Authorities in California arrest Tennessee teacher suspected of kidnapping 15-year-old student
After five weeks on the run, a Tennessee teacher who kidnapped and fled with his 15-year-old student has been arrested in California, authorities said.
The student, Elizabeth Thomas, was found safe in in Cecilville, near the Oregon border, her sister Kat Thomas said Thursday. The Tennessee Bureau of Investigation earlier had said the two were found in a commune, but backed off that description and said they were found in a remote cabin in Cecilville, about two hours from the nearest police station.
“There aren’t words in the English language to describe the level of relief and elation experienced by the Thomas family,” said Jason Whatley, the family’s attorney. “Now begins another hard chapter, but for now, we celebrate.”
Tad Cummins, 50, fled with Elizabeth from their small town of Culleoka, Tennessee, on March 13. They disappeared a few weeks after a student reported seeing Cummins and Elizabeth kissing in a classroom.
A call to the Tennessee Bureau of Investigation tip line led to a remote cabin where the Nissan Rogue at the center of the search was parked outside and the two inside, TBI spokesman Josh DeVine said.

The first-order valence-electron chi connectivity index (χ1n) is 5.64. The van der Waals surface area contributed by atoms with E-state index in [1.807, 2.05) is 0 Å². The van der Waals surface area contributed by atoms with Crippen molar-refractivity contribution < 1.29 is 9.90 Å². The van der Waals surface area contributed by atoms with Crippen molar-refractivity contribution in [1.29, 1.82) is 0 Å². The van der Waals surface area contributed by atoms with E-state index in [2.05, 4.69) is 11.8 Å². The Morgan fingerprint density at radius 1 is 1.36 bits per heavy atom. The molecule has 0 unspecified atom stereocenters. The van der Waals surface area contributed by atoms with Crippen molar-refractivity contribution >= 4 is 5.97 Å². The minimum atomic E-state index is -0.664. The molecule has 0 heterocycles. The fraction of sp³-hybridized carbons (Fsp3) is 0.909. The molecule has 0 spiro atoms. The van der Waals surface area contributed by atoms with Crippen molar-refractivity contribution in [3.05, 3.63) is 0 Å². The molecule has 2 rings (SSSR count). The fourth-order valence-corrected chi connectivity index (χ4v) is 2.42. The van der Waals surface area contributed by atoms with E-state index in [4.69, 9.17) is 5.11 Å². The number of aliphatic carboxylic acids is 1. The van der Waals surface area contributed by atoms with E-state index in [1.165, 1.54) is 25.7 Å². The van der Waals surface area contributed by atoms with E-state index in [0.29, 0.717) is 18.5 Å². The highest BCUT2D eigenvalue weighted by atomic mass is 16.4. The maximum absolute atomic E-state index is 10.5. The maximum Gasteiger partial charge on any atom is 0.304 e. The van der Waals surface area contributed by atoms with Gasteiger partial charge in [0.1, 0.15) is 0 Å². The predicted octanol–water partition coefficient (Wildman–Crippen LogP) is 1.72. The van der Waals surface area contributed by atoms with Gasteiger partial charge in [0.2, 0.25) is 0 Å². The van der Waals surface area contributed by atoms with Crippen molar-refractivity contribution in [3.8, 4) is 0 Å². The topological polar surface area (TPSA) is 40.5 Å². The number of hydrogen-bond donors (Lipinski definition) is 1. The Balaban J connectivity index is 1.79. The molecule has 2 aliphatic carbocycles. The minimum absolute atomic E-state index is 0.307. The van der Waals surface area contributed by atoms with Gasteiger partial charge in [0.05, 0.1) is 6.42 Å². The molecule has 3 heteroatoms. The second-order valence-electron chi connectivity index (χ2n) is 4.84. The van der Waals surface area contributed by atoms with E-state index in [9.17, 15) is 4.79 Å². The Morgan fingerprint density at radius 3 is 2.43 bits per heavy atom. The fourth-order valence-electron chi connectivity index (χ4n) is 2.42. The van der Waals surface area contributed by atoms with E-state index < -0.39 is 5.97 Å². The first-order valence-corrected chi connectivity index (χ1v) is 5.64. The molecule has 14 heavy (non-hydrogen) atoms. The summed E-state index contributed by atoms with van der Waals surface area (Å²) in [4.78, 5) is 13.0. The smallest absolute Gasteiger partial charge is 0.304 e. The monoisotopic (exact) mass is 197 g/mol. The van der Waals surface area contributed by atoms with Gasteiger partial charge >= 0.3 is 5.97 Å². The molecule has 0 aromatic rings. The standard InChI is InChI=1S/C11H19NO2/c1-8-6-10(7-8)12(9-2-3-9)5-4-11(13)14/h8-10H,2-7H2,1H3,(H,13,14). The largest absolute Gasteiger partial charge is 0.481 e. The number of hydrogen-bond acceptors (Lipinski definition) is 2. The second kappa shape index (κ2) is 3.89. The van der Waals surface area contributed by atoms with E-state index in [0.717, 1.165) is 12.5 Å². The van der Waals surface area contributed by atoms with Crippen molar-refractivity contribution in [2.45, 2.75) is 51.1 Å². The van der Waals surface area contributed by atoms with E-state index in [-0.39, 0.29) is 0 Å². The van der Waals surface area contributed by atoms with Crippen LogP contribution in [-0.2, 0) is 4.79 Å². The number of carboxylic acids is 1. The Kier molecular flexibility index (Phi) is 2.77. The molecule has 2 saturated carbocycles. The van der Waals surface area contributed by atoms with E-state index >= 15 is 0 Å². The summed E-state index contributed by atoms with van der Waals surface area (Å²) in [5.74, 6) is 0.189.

After the capture, one federal charge of transportation of a minor across state lines for the purpose of having criminal sexual intercourse was filed against Cummins, said Jack Smith, acting US attorney for the Middle District of Tennessee. The charge carries a minimum of 10 years.
A 2,000-mile escape
Surveillance video showed the pair at a Walmart in Oklahoma City on March 15. But after that, the trail went cold.
The break came when someone spotted Cummins’ Nissan Rogue in a remote part of Siskiyou County, California — more than 2,000 miles from Culleoka, Tennessee.
“Someone called that tip in, and undoubtedly they had seen media reports of this abduction,” Whatley said. “It worked exactly they way it was supposed to work.”
A quirk in the law
Cummins faces charges of sexual contact with a minor and aggravated kidnapping, the Tennessee Bureau of Investigation said last month.
But Tennessee law allows children older than 12 to decide whether to leave their families, unless their removal or confinement “is accomplished by force, threat or fraud.”
That means to prove a kidnapping took place, prosecutors will have to show Elizabeth was unlawfully removed or had her freedom restricted.
Estranged wife speaks out
Cummins’ estranged wife, Jill Cummins, was “very emotional” when she learned both were found safe, her attorney Michael Cox said.
“She is excited that they were found and nobody was hurt,” Cox said. “She has not spoken to Tad.”
Jill Cummins had filed for divorce, saying she felt betrayed by her husband. She had no idea why her husband went to Northern California.
“This is not somewhere they had frequently visited,” her attorney said. “I’m not aware that they had ever been there.”